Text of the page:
Take out your wallets and take one last good look at your Benjamins because starting Tuesday, there will be a new and improved $100 bill circulating in the marketplace. The new bill is equipped with a number of additional security features, including a 3D ribbon strip lined with bells that turn into 100's when held at a certain angle, which makes it more difficult to create counterfeits. But don't panic: Although counterfeiting money may be off your radar now, there are plenty of other things you can try counterfeiting. Here are a few tips to get you started on your counterfeit scheme, inspired by counterfeiters around the world.
Perhaps the most obvious thing to try to counterfeit is designer products, like handbags and clothing. But the market's already saturated with fake designer goods, so you'll need to be more creative.
Take, for example, this counterfeit ketchup operation from an abandoned warehouse in Dover, N.J., where officials discovered what appeared to be a crime scene with red splotches all over the floor and insects swarming everywhere but was actually just a collection of condiments and not carnage. While the ketchup itself was real, the Heinz Tomato Ketchup labels on the bottles were fake.
This was obviously a poorly executed scheme without a clear goal, but the lesson to be learned here is that you can counterfeit any product, whether or not you have a reason for doing it. You just need to think outside the box.
To have a successful counterfeit sting, you need to know who your audience is and how to cater to that audience. Take, for example, the Jack Daniels counterfeit called Johns Daphne. Jack and Johns are obviously not the same person, but it doesn't matter because after a few drinks, no one will know the difference. Here, the creator of Johns Daphne not only counterfeited the brand but even got away with a smaller bottle — only .72 liters compared to the normal one-liter bottle!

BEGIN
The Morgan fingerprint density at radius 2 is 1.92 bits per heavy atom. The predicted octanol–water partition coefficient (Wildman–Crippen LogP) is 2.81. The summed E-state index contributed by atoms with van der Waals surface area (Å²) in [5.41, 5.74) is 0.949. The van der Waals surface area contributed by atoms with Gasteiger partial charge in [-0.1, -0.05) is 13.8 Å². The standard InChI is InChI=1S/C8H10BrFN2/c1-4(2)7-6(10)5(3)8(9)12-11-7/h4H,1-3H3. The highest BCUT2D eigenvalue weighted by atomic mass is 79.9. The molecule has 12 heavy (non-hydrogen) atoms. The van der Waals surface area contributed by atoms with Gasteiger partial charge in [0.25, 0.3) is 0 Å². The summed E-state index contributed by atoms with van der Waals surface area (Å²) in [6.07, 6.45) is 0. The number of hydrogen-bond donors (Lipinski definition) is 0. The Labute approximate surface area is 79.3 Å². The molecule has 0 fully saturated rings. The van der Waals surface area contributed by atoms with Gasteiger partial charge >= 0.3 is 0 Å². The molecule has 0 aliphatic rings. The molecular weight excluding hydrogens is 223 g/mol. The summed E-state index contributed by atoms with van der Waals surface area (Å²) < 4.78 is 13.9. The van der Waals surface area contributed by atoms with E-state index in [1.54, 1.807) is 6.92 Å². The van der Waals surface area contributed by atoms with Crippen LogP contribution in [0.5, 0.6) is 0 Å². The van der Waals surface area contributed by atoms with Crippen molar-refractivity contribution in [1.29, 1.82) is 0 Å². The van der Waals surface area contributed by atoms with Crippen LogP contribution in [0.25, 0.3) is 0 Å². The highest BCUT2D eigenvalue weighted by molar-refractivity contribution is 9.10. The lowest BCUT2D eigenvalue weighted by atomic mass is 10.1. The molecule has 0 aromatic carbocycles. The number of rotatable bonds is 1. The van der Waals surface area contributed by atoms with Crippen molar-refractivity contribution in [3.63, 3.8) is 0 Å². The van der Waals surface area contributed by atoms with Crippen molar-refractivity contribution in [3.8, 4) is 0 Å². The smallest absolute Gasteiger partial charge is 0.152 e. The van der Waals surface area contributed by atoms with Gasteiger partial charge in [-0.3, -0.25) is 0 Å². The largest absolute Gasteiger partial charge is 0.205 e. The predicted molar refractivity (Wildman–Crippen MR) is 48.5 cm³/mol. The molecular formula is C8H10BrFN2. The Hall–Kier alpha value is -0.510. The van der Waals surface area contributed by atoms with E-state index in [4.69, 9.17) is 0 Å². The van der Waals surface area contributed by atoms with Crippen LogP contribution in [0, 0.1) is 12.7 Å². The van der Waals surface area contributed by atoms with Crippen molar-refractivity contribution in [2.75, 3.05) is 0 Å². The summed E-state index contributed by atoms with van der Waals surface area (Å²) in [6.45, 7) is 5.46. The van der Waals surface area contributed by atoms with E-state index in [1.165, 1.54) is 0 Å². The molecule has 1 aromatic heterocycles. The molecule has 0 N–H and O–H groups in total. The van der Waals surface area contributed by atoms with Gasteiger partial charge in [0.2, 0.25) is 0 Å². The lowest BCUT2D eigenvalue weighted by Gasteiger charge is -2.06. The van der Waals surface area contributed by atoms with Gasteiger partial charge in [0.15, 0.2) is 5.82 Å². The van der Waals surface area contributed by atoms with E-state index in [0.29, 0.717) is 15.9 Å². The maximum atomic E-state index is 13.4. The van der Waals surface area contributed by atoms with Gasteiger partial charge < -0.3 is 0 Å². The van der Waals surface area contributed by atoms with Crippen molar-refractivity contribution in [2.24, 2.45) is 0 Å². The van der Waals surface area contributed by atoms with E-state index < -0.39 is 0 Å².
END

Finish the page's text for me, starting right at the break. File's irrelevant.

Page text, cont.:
Simply having a creative idea and knowing who your audience is won't guarantee you a successful sting. They say timing is everything, and they're right.
This campaign was strategically timed because it was released while President Obama was preparing to run for reelection, so whether you wanted to consume an Obama-endorsed food or see an oversized sandwich dropped on his head, you had an interest in checking out Obama Fried Chicken.
Engaging in a counterfeit sting is a pretty open and flexible process, but anecdotal evidence shows there are certain things you should never ever try, like faking your own death.
Back in August of this year, China experienced a record-breaking heat wave that killed dozens of people. One man, however, was actually brought back to life after experiencing the unbearable heat.
On August 3, 2013, a soft-drink street vendor in Wuhan, Hubei Province, faked his own death by lying on a gurney while his buddies carried him to authorities, claiming the poor man had been beaten by road workers and demanding tens of thousands of yuan in workers compensation. Unfortunately, the scheme backfired when all of a sudden, the "dead" man jumped up, chugged a bottle of water, and said, "It's too hot. I can't bear it anymore."
Do not fake your own death. It will backfire on you.